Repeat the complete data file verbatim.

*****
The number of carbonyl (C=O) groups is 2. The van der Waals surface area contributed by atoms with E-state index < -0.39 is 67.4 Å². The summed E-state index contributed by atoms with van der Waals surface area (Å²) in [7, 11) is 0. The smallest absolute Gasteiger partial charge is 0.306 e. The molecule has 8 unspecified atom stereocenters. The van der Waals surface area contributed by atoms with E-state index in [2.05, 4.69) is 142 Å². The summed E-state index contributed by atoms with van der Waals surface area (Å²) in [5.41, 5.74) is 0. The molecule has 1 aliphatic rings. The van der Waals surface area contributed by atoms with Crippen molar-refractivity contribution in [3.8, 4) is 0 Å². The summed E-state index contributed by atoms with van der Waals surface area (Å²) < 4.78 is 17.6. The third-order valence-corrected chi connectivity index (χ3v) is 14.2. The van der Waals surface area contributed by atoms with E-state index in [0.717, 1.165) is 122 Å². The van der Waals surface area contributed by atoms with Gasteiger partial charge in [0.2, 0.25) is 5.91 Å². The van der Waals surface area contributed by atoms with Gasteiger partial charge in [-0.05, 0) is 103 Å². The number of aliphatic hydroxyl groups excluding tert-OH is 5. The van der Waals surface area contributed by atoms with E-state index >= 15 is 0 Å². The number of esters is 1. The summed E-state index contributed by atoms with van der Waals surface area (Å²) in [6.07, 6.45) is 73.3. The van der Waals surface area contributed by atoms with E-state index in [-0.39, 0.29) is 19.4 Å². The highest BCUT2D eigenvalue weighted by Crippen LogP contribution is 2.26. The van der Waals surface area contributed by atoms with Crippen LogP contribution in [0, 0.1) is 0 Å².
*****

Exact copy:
The number of carbonyl (C=O) groups is 2. The van der Waals surface area contributed by atoms with E-state index < -0.39 is 67.4 Å². The summed E-state index contributed by atoms with van der Waals surface area (Å²) in [7, 11) is 0. The smallest absolute Gasteiger partial charge is 0.306 e. The molecule has 8 unspecified atom stereocenters. The van der Waals surface area contributed by atoms with E-state index in [2.05, 4.69) is 142 Å². The summed E-state index contributed by atoms with van der Waals surface area (Å²) in [5.41, 5.74) is 0. The molecule has 1 aliphatic rings. The van der Waals surface area contributed by atoms with Crippen molar-refractivity contribution in [3.8, 4) is 0 Å². The summed E-state index contributed by atoms with van der Waals surface area (Å²) < 4.78 is 17.6. The third-order valence-corrected chi connectivity index (χ3v) is 14.2. The van der Waals surface area contributed by atoms with E-state index in [0.717, 1.165) is 122 Å². The van der Waals surface area contributed by atoms with Gasteiger partial charge in [0.2, 0.25) is 5.91 Å². The van der Waals surface area contributed by atoms with Gasteiger partial charge in [-0.05, 0) is 103 Å². The number of aliphatic hydroxyl groups excluding tert-OH is 5. The van der Waals surface area contributed by atoms with E-state index >= 15 is 0 Å². The number of esters is 1. The summed E-state index contributed by atoms with van der Waals surface area (Å²) in [6.07, 6.45) is 73.3. The van der Waals surface area contributed by atoms with E-state index in [-0.39, 0.29) is 19.4 Å². The highest BCUT2D eigenvalue weighted by Crippen LogP contribution is 2.26. The van der Waals surface area contributed by atoms with Crippen LogP contribution in [0, 0.1) is 0 Å².